A thing is not absolutely devoid of its own nature and so it is described by means of affirmation as a predominant character. Nor is it omnigenous and so it is described by means of negation as a predominant factor. Negation is as much an attribute of a thing as affirmation. A pot has existence in respect of its own substance. This is affirmation. The pot has non-existence in respect of an alien substance. This is negation. Apparently thus the negation is a relative mode, that is, a mode with reference to another thing. But truly speaking this is not so. Negation is an intrinsic potency of a thing. A substance, if it were exclusively possessed of the attribute of existence bereft of non-existence, would not be able to preserve its substancehood. Negation is predicated with reference to other things and so it is called relative or 'dependent on others'. The negation acts as a protecting shield by not allowing the encroachment of alien existences. A pot exists in respect of its own substance and does not exist in respect of an alien substance—both these propositions reveal the truth that the pot is a relative entity, as much dependent on itself as on others for its definite nature. This relativism falsifies either of the propositions, viz. the moment of existence of a thing is bereft of non-existence or that the moment of non-existence of a thing is bereft of existence. Existence and non-existence (affirmation and negation) are simultaneous. But this simultaneity is incapable of being expressed by a single word at a single moment. This is why a third proposition is requisitioned for expressing the simultaneity of existence and non-existence through the expression 'indescribable' (avaktavya). The implication is that the existence and non-existence are necessarily co-existent, but they are unspeakable simultaneously by a single expression on account of the absence of any linguistic symbol capable of discharging this ambivalent function.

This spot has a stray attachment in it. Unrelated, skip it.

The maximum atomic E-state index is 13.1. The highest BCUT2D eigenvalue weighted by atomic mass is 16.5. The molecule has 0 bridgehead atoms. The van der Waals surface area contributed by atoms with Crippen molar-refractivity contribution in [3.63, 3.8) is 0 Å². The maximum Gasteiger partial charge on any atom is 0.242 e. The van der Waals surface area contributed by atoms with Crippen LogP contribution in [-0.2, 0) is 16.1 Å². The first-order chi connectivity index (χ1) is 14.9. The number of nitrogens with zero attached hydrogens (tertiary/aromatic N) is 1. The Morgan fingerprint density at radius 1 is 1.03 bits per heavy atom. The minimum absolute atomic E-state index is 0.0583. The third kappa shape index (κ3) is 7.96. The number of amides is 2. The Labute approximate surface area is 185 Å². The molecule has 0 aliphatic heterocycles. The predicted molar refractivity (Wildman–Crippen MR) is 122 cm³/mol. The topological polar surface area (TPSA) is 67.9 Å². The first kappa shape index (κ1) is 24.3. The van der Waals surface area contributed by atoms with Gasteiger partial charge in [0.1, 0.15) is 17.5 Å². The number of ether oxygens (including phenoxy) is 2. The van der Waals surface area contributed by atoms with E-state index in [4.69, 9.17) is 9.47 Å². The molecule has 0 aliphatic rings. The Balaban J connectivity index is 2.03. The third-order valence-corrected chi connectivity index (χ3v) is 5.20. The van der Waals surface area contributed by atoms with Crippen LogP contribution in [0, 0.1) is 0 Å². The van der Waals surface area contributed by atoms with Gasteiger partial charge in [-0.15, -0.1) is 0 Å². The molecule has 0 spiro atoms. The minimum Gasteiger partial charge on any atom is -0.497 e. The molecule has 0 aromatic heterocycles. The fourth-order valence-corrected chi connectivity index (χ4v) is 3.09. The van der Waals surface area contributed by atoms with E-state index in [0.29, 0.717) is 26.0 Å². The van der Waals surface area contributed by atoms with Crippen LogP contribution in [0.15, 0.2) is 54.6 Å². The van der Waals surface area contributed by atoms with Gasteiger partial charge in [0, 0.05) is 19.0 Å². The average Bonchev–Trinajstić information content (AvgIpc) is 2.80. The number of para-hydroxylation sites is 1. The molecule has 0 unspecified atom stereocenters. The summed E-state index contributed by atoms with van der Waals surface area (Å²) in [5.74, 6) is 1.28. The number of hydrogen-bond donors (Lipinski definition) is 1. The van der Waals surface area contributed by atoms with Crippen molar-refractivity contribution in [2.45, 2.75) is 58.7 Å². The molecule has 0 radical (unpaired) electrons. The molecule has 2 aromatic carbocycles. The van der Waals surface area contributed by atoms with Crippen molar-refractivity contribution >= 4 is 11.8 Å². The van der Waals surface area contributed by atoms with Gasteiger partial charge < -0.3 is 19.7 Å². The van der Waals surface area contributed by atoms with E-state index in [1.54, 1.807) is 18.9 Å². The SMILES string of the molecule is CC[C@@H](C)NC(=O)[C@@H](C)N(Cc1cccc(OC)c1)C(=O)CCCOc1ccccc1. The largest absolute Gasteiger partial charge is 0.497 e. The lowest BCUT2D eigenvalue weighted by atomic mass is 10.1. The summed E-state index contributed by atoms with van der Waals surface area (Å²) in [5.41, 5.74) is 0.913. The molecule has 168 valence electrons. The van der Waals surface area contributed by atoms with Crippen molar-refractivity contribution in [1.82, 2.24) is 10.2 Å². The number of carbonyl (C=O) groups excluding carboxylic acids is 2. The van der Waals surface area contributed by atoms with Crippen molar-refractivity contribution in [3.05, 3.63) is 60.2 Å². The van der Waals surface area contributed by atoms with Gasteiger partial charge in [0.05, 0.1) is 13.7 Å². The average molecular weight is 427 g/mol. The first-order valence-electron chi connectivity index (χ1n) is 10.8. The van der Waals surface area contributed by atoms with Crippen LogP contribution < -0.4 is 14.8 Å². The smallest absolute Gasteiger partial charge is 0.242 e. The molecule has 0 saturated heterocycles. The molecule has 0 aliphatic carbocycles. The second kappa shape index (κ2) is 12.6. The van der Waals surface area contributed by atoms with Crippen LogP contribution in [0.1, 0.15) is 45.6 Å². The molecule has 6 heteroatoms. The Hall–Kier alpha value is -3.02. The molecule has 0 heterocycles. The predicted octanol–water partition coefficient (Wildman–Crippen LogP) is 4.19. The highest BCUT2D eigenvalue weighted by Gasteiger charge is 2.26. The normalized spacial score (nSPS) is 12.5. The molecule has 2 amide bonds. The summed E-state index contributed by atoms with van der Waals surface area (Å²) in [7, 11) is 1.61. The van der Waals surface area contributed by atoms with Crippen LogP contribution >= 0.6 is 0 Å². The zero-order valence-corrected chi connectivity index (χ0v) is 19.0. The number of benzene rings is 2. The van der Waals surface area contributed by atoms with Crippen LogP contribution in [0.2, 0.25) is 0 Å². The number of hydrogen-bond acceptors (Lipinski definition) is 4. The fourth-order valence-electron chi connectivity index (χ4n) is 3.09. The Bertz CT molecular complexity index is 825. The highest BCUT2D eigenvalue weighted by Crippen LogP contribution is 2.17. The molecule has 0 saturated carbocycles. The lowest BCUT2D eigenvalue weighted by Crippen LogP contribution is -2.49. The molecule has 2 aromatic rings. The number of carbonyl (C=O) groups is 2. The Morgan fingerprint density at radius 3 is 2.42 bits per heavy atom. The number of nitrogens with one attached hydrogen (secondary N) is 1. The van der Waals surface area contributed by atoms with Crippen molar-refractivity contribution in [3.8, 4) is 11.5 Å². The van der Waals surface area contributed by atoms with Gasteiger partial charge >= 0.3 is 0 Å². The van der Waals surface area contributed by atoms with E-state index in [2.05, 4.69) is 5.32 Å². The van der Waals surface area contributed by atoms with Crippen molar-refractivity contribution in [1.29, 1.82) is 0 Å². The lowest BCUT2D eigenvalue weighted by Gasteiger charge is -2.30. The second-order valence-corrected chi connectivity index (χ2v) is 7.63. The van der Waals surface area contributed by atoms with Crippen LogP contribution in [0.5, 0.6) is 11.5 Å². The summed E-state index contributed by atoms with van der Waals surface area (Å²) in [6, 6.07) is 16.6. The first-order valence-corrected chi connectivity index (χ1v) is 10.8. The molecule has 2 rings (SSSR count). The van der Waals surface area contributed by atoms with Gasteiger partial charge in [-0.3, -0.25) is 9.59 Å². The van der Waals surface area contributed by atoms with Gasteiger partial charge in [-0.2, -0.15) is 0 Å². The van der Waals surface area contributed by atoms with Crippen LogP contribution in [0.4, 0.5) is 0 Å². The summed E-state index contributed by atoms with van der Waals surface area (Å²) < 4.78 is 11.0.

It would follow from the above that there are only three fundamental predicables, viz. existent, non-existent and indescribable. The remaining four predicables are but the different combinations of these three taken two or three at a time. In the Āgamic period the use of three predicables was mostly in vogue. The use of the seven predicables is also found in some cases.[9][*]

Once Gautama asked Lord Mahāvīra—'O Lord! is a two spaced aggregate self, not-self or indescribable?'

Lord replied—'O Gautama! a two spaced aggregate is self in some respect, not-self in some respect and indescribable in some respect.'

Gautama said—'How is it so, O Lord!?' Mahāvῑra replied—'O Gautama! it is self in respect of its own nature, it is not-self in respect of alien nature and it is indescribable in respect of both.'

Four additional predicables follow-spontaneously,viz.—

  1. A two-spaced aggregate is self in some respect, is not-self in some respect.
  2. A two-spaced aggregate is self in some respect, is indescribable in some respect.
  3. A two-spaced aggreagate is not-self in some respect, is indescribable in some respect.
    The seventh predicable follows in respect of a three-spaced aggregate—
  4. A three-spaced aggregate is self in some respect, is not-self in some respect, is indescribable in some respect.

A thing is positive and negative rolled into one.The doctrine of sevenfold predication has been framed on the basis of this dual attribute of position and negation. The dualities of universal-particular, permanent-impermanent, describable-indescribable can also constitute this system of sevenfold predication (saptabhaṅgῑ).

Each of these dualties can be used as the predicates of the seven propositions. Three propositions constituted by these duals are given below by way of illustration. It should be noted here that the Jaina philosopher's conception of universal is quite different from that of the Nyāya-Vaiśeṣika school. The Jainas substitute similarity for universal—

  1. The pot certainly is similar in some respect.
    The pot certainly is different in some respect.